Hobson's Choice: Compromise and competition

Posted Jun 3, 2014

Geoff Hobson answers the fans in this weeks Hobson's Choice.


 Transplanted corner Onterio McCalebb remains a longshot to make the 53.

The fans want to know and so do I. So I threw in a question this week:

With Bengals head coach Marvin Lewis inferring over the weekend in his interview with Don Banks of that Jay Cutler’s $18 million per year deal is holding up the Andy Dalton negotiations, where does that put things? Butch Hobson, Framingham, Mass.

BUTCH: With Marv unburdening himself a little bit, that indicates to me the sides are a lot closer than they were a month ago, but not there yet, obviously. Dalton’s been solid but not spectacular and that why’s it’s a Rubik’s Cube of a problem contractually.

 Both sides have reasonable arguments for Dalton to get everything from Cutler money to about $12 million per year. In order to compromise, the Bengals have to realize paying a quarterback that is even 0-3 in the postseason has gone through the roof and the meter keeps ticking. Plus, he’s got some nice numbers that deserve to be paid.

And Dalton’s people have to realize he’s been the quarterback of a team led by defense the past three years and there’s a ton of money sitting on the table for a kid scheduled to make $1 million this year. It sounds like they’re headed down the path of compromise and a big reason is going to be how the man in the corner office covets quarterbacks and stability, and not necessarily in that order.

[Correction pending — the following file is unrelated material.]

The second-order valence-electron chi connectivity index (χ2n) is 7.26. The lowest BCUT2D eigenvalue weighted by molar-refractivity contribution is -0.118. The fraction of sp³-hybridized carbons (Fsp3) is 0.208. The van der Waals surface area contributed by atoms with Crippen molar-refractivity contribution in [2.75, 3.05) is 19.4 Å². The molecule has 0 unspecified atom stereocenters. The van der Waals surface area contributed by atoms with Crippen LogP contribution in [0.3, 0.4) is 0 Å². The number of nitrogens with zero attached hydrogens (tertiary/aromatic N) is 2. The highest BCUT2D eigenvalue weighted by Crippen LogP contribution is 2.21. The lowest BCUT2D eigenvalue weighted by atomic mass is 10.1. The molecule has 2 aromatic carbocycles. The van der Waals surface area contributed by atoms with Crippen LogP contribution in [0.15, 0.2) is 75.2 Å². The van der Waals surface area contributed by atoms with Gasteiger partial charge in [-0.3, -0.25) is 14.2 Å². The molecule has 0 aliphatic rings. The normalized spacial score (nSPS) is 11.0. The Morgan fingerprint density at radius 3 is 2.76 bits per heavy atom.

That’s why I had to laugh when, in calling Bengals president Mike Brown “intractable,” observed he’s “reluctant to shell out franchise-quarterback money for a signal-caller who has laid three eggs in the past three postseason.”

Heck, Mike Brown is no doubt a big reason the gap has closed. He loves paying quarterbacks. He made Carson Palmer the highest-paid player ever before he even played in a playoff game. And 10 years before that, Brown made Jeff Blake one of the highest paid quarterbacks in 1995 even though he had just 13 NFL starts for a team nowhere near the postseason.

If he’s intractable, it’s not on the subject of quarterbacks and stability. Lewis’ comments and Brown’s philosophy make you think it’s going to get done.

Very little is written about Onterio McCalebb. He has elite speed and is an intriguing dark horse to make a push as a kick returner. Any thoughts on your part about the likelihood of them going with a player like McCalebb over Tate as a kick returner due to the fact that he is younger? Thanks for your time. Andy Linneman, Burlington, KY

ANDY:  McCalebb spent all last season on the practice squad after he switched from running back to cornerback after a productive career at Auburn.  He’s small _ 5-10 about a buck 70 _ but he’s here because of that 4.34-second 40 he ripped off at the 2013 scouting combine. He’s best known for being tutored in the offseasons by Bengals great Ken Riley, one of the all-time cornerbacks that lives near McCalebb in Florida and the man that made the switch from college quarterback when the Bengals drafted him out of Florida A&M in 1969.

You’re exactly right. McCalebb, 24, is intriguing and he’s a longshot. A real longshot. With five first-round corners already lined up, he’d have to grab that sixth and last roster spot with his special teams play. Several things would have to happen.